Our Master attempted to explain to the Pharisees why He chose to associate with “sinners and tax-collectors.” He told them the parable of the lost sheep. In the parable, He compared himself to a shepherd and the Jewish people to a flock of sheep.

What man among you, if he has a hundred sheep and has lost one of them, does not leave the ninety-nine in the open pasture and go after the one which is lost until he finds it? When he has found it, he lays it on his shoulders, rejoicing. (Luke 15:4-5)

The ninety-nine sheep represent the righteous. The single lost sheep—a lost sheep of Israel—represents the secularized and godless among the Jewish people. The good shepherd leaves the ninety-nine righteous and goes to seek after the single lost sheep. When he finds the lost sheep, he carries it back to the flock, an image drawn from the prophet Isaiah:

Like a shepherd He will tend His flock, in His arm He will gather the lambs and carry them in His bosom. (Isaiah 40:11)

“I was sent only to the lost sheep of the house of Israel,” the Master once said (Matthew 15:24). On another occasion, He told His disciples not to preach among the Gentiles but “rather go to the lost sheep of the house of Israel” (Matthew 10:6). “For the Son of Man has come to save that which was lost,” He told the disciples (Matthew 18:11). He did not seek to minister to the spiritually healthy and righteous; He came to call sinners to repentance. Just as the shepherd rejoices over finding a single lost sheep, so too, He rejoiced over every penitent Jew: “when he comes home, he calls together his friends and his neighbors, saying to them, “Rejoice with me, for I have found my sheep which was lost!” (Luke 15:5-6).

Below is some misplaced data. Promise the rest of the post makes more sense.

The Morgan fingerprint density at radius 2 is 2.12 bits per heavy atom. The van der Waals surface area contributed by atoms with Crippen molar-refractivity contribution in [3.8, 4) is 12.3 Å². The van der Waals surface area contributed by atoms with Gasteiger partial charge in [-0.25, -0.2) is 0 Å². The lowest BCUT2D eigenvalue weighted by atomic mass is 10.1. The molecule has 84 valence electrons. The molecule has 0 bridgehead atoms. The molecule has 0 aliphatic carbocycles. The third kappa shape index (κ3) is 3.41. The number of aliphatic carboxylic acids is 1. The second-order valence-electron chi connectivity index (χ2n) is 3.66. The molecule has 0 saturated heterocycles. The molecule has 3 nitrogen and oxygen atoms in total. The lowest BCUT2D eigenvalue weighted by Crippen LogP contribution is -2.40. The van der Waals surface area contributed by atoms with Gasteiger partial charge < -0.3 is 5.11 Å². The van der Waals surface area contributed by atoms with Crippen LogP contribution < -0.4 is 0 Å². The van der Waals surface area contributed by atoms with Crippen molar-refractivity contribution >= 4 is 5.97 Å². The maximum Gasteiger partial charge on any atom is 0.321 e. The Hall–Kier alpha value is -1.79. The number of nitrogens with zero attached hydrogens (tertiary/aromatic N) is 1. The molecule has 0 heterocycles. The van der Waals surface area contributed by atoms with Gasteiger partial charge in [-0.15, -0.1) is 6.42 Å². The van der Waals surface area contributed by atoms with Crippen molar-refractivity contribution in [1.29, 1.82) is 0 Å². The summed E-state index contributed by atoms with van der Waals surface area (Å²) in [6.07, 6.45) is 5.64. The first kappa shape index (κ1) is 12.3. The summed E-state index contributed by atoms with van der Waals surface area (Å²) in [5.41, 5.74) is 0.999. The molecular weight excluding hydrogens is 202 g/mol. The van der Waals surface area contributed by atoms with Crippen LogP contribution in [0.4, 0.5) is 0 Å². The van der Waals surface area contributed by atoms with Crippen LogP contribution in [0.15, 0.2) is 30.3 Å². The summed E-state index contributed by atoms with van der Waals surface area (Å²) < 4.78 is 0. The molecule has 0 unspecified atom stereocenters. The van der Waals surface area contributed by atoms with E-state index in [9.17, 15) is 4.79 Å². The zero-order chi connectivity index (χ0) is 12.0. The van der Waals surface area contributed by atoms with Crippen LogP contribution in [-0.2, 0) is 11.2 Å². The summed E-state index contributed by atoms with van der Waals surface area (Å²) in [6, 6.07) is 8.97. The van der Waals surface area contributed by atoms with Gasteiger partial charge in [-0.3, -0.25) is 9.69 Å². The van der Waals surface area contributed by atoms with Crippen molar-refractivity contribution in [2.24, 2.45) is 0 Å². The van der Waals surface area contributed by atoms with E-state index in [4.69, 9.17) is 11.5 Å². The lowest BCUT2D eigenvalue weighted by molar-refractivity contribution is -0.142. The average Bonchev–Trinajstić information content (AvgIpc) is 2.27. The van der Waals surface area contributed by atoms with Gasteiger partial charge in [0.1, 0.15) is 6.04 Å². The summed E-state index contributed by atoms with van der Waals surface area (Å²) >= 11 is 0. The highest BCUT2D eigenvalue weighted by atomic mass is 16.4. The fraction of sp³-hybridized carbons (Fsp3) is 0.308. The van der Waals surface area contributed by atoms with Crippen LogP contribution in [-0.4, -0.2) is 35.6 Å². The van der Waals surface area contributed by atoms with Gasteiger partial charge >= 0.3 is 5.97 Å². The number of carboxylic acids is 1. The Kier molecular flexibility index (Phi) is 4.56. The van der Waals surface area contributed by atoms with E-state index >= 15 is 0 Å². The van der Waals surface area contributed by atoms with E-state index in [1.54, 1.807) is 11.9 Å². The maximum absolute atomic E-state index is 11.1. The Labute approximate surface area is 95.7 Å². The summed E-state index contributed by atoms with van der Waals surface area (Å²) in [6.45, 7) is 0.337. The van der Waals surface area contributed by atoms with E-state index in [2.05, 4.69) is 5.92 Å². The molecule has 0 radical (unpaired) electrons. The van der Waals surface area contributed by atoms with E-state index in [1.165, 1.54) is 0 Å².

A close parallel to the story appears in a famous rabbinic teaching about Moses:

Moses our teacher, peace be upon him, was tending the flock of Jethro in the wilderness when a little kid escaped from him. He ran after it until it reached a shady place … and the kid stopped to drink. When Moses approached it, he said, “I did not know you ran away because of thirst, you must be weary.” So he placed the kid on his shoulder and walked away. Thereupon God said: “Because you have mercy in leading the flock of a mortal, you will surely tend my flock, Israel.” (Shemot Rabbah 2:2)

When read in the context of the Pharisee’s criticism, the meaning of Yeshua’s parable of the lost sheep is clear, but just in case we miss it, the Master Himself provides the interpretation in Luke 15:7. The shepherd is Yeshua. The lost sheep is a sinner. The ninety-nine other sheep are the righteous and pious who did not need to repent. The shepherd leaves the ninety-nine to seek the lost sheep just as Yeshua neglected the Pharisees and scribes in order to associate with “the sinners and the tax collectors.” The rejoicing friends and neighbors are the angels rejoicing in heaven.